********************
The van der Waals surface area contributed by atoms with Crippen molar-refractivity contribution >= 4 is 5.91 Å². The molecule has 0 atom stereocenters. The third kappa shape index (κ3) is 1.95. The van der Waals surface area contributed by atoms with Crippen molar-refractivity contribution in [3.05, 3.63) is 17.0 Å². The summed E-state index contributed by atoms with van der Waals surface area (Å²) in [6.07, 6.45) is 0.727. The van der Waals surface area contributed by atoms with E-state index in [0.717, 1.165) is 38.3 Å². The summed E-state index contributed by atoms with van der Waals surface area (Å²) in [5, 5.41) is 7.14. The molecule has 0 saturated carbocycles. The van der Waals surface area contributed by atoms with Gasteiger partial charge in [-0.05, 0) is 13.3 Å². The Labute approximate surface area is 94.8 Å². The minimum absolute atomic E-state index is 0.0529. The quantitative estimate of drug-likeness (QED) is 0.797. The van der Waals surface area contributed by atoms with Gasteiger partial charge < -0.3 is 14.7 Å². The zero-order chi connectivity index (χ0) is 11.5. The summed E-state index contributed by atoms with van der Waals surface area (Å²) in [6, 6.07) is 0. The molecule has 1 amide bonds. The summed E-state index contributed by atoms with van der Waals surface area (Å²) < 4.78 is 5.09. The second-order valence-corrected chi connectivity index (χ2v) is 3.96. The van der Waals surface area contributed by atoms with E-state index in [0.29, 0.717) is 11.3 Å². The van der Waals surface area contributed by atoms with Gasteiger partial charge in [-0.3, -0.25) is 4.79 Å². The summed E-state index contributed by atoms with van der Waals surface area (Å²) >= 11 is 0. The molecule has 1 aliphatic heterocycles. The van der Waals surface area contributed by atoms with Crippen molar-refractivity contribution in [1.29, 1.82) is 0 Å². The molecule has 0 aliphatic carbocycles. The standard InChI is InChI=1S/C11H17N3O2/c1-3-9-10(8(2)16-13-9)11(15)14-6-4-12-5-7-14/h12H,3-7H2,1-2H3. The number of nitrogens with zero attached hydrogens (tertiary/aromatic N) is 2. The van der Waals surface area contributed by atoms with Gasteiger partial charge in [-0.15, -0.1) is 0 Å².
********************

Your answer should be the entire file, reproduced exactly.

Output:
The van der Waals surface area contributed by atoms with Crippen molar-refractivity contribution >= 4 is 5.91 Å². The molecule has 0 atom stereocenters. The third kappa shape index (κ3) is 1.95. The van der Waals surface area contributed by atoms with Crippen molar-refractivity contribution in [3.05, 3.63) is 17.0 Å². The summed E-state index contributed by atoms with van der Waals surface area (Å²) in [6.07, 6.45) is 0.727. The van der Waals surface area contributed by atoms with E-state index in [0.717, 1.165) is 38.3 Å². The summed E-state index contributed by atoms with van der Waals surface area (Å²) in [5, 5.41) is 7.14. The molecule has 0 saturated carbocycles. The van der Waals surface area contributed by atoms with Gasteiger partial charge in [-0.05, 0) is 13.3 Å². The Labute approximate surface area is 94.8 Å². The minimum absolute atomic E-state index is 0.0529. The quantitative estimate of drug-likeness (QED) is 0.797. The van der Waals surface area contributed by atoms with Gasteiger partial charge < -0.3 is 14.7 Å². The zero-order chi connectivity index (χ0) is 11.5. The summed E-state index contributed by atoms with van der Waals surface area (Å²) in [6, 6.07) is 0. The molecule has 1 amide bonds. The summed E-state index contributed by atoms with van der Waals surface area (Å²) < 4.78 is 5.09. The second-order valence-corrected chi connectivity index (χ2v) is 3.96. The van der Waals surface area contributed by atoms with E-state index in [0.29, 0.717) is 11.3 Å². The van der Waals surface area contributed by atoms with Gasteiger partial charge in [-0.3, -0.25) is 4.79 Å². The summed E-state index contributed by atoms with van der Waals surface area (Å²) >= 11 is 0. The molecule has 1 aliphatic heterocycles. The van der Waals surface area contributed by atoms with Crippen molar-refractivity contribution in [1.29, 1.82) is 0 Å². The molecule has 0 aliphatic carbocycles. The standard InChI is InChI=1S/C11H17N3O2/c1-3-9-10(8(2)16-13-9)11(15)14-6-4-12-5-7-14/h12H,3-7H2,1-2H3. The number of nitrogens with zero attached hydrogens (tertiary/aromatic N) is 2. The van der Waals surface area contributed by atoms with Gasteiger partial charge in [-0.15, -0.1) is 0 Å².